The Las Vegas City Council passed a hotly debated camping ban on Wednesday after suffering a social media barrage from many within the 2020 Democratic presidential nomination field.
By Wednesday, eight leading presidential candidates had voiced public opposition to the ban: former Housing and Urban Development Secretary Julián Castro, Sen. Elizabeth Warren, D-Mass., businessman and activist Tom Steyer, Sen. Cory Booker, D-N.J., Sen. Bernie Sanders, I-Vt., former Vice President Joe Biden, Sen. Kamala Harris, D-Calif., and South Bend, Indiana, Mayor Pete Buttigieg.
The candidates have mostly echoed opponents’ criticism that the law — which allows police to cite people sleeping in certain public places if they refuse to leave or go to a homeless shelter — criminalizes homelessness. It passed Wednesday on a 5-2 vote.
The ban is the latest local issue taken on by a field eager to please Nevada’s early caucus voters. Most have also opposed the federal government’s plan to store nuclear waste at Yucca Mountain and the possible expansion of the Air Force’s Nevada Test and Training Range into the Desert National Wildlife Refuge.
But the Las Vegas ordinance is unique in that half of the candidates voicing opposition have spent time running their own cities: Castro, Booker, Sanders and Buttigieg. Given this executive experience, the Review-Journal asked candidates how they addressed homelessness on a city level and whether they had any advice for Las Vegas city leaders.
The former mayor of San Antonio was the first and most visible critic of the proposed ban, having participated in a local protest in a recent campaign stop. During his time as mayor, San Antonio established a housing courtyard used as a model by cities including Las Vegas.
As the former housing secretary, Castro helped cut veteran homelessness by 30 percent during his time in the Obama administration.
During his campaign, he has toured the storm drains under Las Vegas, where some people seek shelter, and handed out meals in west Las Vegas. He released a comprehensive housing plan, which would expand housing vouchers as entitlements, add a rental tax credit and invest in housing development.
In a tweet sent shortly after the Review-Journal’s inquiry, Castro offered several of his presidential platforms before quipping: “But first you have to see people without homes as… people. Shocking.”
“(Castro) was the first candidate to commit to ending homelessness (by 2028) and the first to release a plan on how to do it,” national press secretary Sawyer Hackett said Wednesday. “We’re happy to see other candidates follow his lead on this because housing isn’t a backburner issue for most Americans, and it won’t be a backburner issue when he’s president.”
The Sanders campaign provided a detailed accounting of the senator’s former actions on homelessness during his time as mayor in his hometown of Burlington, Vermont.
His administration developed a community land trust and the Committee on Temporary Shelter, which acquired and renovated housing to provide emergency overnight shelters, transitional units for families and women, and permanent affordable housing. Both are still in use today some 30 years later.
Sanders also battled the owner of the city’s largest affordable housing complex when he attempted to use a loophole to convert the homes into luxury units.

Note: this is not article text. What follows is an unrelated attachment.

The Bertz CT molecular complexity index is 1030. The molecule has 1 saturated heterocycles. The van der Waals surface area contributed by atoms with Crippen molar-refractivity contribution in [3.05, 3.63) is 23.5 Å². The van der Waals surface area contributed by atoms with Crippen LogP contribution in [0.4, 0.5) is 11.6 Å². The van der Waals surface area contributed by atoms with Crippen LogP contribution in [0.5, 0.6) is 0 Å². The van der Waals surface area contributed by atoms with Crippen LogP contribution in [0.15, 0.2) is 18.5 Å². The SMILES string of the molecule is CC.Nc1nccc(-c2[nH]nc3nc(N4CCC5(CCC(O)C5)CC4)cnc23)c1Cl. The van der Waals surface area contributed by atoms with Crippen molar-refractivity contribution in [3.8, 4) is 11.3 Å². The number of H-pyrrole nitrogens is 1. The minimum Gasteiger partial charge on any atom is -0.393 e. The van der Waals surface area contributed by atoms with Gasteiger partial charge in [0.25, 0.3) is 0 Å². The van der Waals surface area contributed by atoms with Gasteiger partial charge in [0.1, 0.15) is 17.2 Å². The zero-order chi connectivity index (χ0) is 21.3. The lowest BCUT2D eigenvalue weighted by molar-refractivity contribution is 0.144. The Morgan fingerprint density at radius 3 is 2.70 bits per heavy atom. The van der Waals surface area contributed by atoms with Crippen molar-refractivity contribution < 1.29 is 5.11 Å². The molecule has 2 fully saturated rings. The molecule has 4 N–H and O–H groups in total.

If elected president, Sanders would expand his Burlington model nationwide with investments in community land trusts. He unveiled his $2.5 trillion affordable housing plan, which includes a nationwide rent control proposal, during a September campaign stop in Las Vegas.
Sanders’ signature “Medicare for All” plan, the campaign said, would also help to address homelessness by ensuring all Americans have a right to free mental health care and substance abuse counseling.
Some national news stories, such as a June New Yorker piece, have cast doubt on Buttigieg’s record on addressing homelessness and lifting diverse communities. But the campaign for the only sitting mayor in the presidential race provided several examples of his work on homelessness at the city level.
During his first years in office, South Bend saw a 24 percent drop in homelessness. He appointed committees to study the issue, joined national coalitions combating veteran homelessness and partnered with the South Bend Heritage Foundation to build two shelters.
Earlier this year, the campaign noted, he set aside $1.5 million in city funds to marry with $2.3 million in state and federal grants to build new, permanent housing.
Buttigieg has yet to release an affordable housing plan as part of his presidential platform.
Booker, a former tenants’ rights lawyer turned Newark mayor, moved to a public housing project more than 20 years ago to better address the needs of low-income communities, his campaign said.
As mayor, Booker doubled the rate of affordable housing production, building more than 300 new homes and apartments for people with disabilities. He also secured grants used for funding long-term programs.
Contrary to the Castro campaign’s statements, Booker appears to have been the first candidate to release an affordable housing plan with an element dedicated to eradicating homelessness.
Booker favors a renter’s credit and a baby bond program that he believes could provide many low-income Americans with the means to buy their first homes. He proposes rolling back housing aid requirements, enforcing anti-discrimination rules and funding housing aid programs through the Department of Housing and Urban Development.
“Cory believes that we shouldn’t criminalize homelessness,” the campaign said. “We should be focused on investing in evidence-based programs and addressing the affordable housing crisis.”